Friday, April 3, 2009

A chat with Alma Alexander, fantasy author

Alma Alexander was born in what was then Yugoslavia and lived there to age 10. She spent the rest of her childhood and teenage years in various African countries because her father worked for international aid organizations. Her education was in the United Kingdom and South Africa.

Although her degree was in microbiology, she returned to her passion: writing. Her first fantasy novels, The Hidden Queen and Changer of Days were published in New Zealand, where she moved in 1994. The Secrets of Jin Shei has been published in eleven languages (and counting). She now lives in the Pacific Northwest with her husband, R. A. "Deck" Deckert. The final book in her Worldweavers trilogy came out in February of this year.

Alma is also a member of Broad Universe (see previous post or link on the right), Mythopoeic Society and SFWA (Science Fiction Writers of America -See link on right).



Alma, thank you so much for allowing me this opportunity to share some insights from an imaginative, talented fantasy author with my readers who comprise speculative fiction fans, writers and aspiring writers of all genres.

When did you first know that you wanted to be a fantasy
writer?


I've always been a writer. The fantasy angle probably came in from a very early involvement with the mythology of a bunch of different cultures (I had a set of wonderful books when I was a kid - the mythology of the Greeks and the Romans, of the Celts, of the Norse, of the Slavs, of the Arabs, of the Americas - I cut my teeth on Loki and the Coyote, on Zeus and the Dagda, on Scheherezade's stories, on the Wild Hunt) as well as the original and unadulterated fairy tales by Andersen, and the Grimm brothers, various unnamed Russian tale-tellers, Oscar Wilde.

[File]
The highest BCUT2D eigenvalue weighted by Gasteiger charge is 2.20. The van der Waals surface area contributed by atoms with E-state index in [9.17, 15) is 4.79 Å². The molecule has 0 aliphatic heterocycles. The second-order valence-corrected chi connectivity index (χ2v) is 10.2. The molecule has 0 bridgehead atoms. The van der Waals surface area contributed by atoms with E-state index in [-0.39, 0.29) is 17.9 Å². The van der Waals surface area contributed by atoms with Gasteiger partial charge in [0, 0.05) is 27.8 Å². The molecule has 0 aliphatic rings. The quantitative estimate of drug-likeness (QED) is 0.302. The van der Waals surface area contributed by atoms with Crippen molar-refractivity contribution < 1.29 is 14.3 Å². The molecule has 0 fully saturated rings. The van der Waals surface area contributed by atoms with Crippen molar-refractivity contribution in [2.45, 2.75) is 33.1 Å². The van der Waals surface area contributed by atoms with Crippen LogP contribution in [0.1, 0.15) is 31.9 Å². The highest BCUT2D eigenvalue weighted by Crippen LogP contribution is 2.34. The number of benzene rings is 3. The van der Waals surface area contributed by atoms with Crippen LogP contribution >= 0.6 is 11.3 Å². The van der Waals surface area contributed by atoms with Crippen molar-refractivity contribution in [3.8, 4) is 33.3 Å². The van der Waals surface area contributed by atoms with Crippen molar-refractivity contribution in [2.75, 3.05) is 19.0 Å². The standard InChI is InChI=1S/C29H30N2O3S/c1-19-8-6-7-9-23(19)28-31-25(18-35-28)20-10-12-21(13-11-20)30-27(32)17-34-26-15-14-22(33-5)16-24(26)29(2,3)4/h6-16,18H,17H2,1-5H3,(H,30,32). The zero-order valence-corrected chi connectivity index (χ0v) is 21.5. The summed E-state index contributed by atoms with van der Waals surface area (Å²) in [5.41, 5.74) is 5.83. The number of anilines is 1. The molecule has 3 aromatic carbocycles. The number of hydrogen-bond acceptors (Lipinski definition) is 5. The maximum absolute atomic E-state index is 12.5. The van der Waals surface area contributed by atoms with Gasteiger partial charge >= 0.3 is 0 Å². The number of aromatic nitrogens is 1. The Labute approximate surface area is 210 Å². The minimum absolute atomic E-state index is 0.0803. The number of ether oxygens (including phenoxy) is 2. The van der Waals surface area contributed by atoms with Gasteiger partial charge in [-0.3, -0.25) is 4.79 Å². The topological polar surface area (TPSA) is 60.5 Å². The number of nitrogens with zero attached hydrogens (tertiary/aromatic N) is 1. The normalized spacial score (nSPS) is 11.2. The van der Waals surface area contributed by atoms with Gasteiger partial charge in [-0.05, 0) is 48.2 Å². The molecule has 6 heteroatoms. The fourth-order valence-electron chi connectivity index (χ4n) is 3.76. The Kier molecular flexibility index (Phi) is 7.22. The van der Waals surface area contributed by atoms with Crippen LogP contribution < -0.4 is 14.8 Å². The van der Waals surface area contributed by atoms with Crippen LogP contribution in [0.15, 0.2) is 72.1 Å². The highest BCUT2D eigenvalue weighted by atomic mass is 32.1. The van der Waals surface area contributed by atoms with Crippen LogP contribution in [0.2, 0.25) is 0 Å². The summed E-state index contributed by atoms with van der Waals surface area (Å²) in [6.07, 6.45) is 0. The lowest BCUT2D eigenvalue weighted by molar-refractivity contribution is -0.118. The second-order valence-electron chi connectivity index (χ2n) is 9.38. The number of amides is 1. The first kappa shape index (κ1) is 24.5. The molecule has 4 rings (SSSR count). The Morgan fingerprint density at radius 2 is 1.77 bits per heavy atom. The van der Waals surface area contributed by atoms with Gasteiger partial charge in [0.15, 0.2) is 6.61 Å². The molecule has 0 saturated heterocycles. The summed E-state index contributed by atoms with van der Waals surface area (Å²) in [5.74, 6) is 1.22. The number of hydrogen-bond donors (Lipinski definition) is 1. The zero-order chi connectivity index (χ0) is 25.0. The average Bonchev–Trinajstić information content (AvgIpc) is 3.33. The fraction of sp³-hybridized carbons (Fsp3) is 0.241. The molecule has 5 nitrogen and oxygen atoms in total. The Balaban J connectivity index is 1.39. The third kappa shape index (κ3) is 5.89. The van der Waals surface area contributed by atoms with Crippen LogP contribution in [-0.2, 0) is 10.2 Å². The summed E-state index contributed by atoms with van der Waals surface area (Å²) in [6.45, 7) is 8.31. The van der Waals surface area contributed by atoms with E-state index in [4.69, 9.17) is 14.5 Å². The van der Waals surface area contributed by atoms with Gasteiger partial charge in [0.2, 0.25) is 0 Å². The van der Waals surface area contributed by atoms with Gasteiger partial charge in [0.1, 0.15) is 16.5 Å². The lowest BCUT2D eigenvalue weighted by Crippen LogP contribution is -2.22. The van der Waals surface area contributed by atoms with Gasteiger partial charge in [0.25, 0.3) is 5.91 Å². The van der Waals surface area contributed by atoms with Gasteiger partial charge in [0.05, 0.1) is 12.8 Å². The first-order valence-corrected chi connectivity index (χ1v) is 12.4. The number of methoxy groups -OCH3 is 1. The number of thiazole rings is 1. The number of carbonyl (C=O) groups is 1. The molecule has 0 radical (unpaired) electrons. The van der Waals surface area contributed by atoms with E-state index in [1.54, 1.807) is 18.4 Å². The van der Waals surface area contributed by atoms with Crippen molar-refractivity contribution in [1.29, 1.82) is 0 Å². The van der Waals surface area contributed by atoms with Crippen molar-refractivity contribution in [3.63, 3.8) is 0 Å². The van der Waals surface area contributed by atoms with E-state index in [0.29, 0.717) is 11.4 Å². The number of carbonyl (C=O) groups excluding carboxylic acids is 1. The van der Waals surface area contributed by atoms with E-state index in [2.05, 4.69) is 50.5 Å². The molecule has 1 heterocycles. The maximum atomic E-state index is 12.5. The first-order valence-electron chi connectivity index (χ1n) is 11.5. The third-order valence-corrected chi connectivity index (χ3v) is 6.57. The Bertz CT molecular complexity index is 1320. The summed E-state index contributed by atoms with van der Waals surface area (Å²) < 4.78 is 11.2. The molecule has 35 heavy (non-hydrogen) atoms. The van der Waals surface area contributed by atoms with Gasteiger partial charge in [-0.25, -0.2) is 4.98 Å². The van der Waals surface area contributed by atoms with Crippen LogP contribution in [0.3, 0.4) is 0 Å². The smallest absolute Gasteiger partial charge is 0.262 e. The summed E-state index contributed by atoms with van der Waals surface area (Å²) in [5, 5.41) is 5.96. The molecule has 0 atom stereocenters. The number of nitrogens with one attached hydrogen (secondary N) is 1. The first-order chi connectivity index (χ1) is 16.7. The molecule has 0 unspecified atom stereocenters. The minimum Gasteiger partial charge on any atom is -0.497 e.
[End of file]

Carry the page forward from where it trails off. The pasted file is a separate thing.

I liked it dark, even then, and the purely saccharine happy ending never quite cut it for me (I kept on asking, yes, but what happened then? It was never enough for me to leave the story in the middle. Nobody lives completely happily ever after. Even as a child I had an instinct for that.) When I started writing, seriously writing, these worlds that had been stored away inside my head all came alive and clamoured for attention. I have written other things, apart from fantasy - but I keep returning to that well because that was always the purest draft for me, the greatest joy. The strange worlds. The worlds where the fae walked, and stones could talk. A part of me has always lived there, will never leave.

Who were your early influences?

Apart from the ones already [mentioned] above, the myths and legends and fairy tales, there were CS Lewis, Tolkien, Lloyd Alexander and Madeleine L'Engle. After, there were (and remain) Mary Stewart (in her Hollow Hills persona), Ursula le Guin, Guy Gavriel Kay, Michael Moorcock, and others too numerous to mention. I have far too many books in my house.

I know you love interacting with teenagers. Do you ever mentor any?

That's only just starting to happen. I have a couple of candidates who might well be taken under wing soon. But yes, I do - somewhat unexpectedly - love the teen scene. There's no gift as precious as a young reader's unbridled enthusiasm; some of the smiles I've taken away from school visits stayed with me for a very, very long time.

Did someone help you either with your writing or with the process of getting published early on?

That's a hard one, because I come off as ungrateful if I say not really, no - I never went to a writing workshop like Clarion or Odyssey, I didn't have a mentor who held my hand and told me everything would be all right. I had a lot of luck along the way, and I did meet people who occasionally offered me a helping hand - but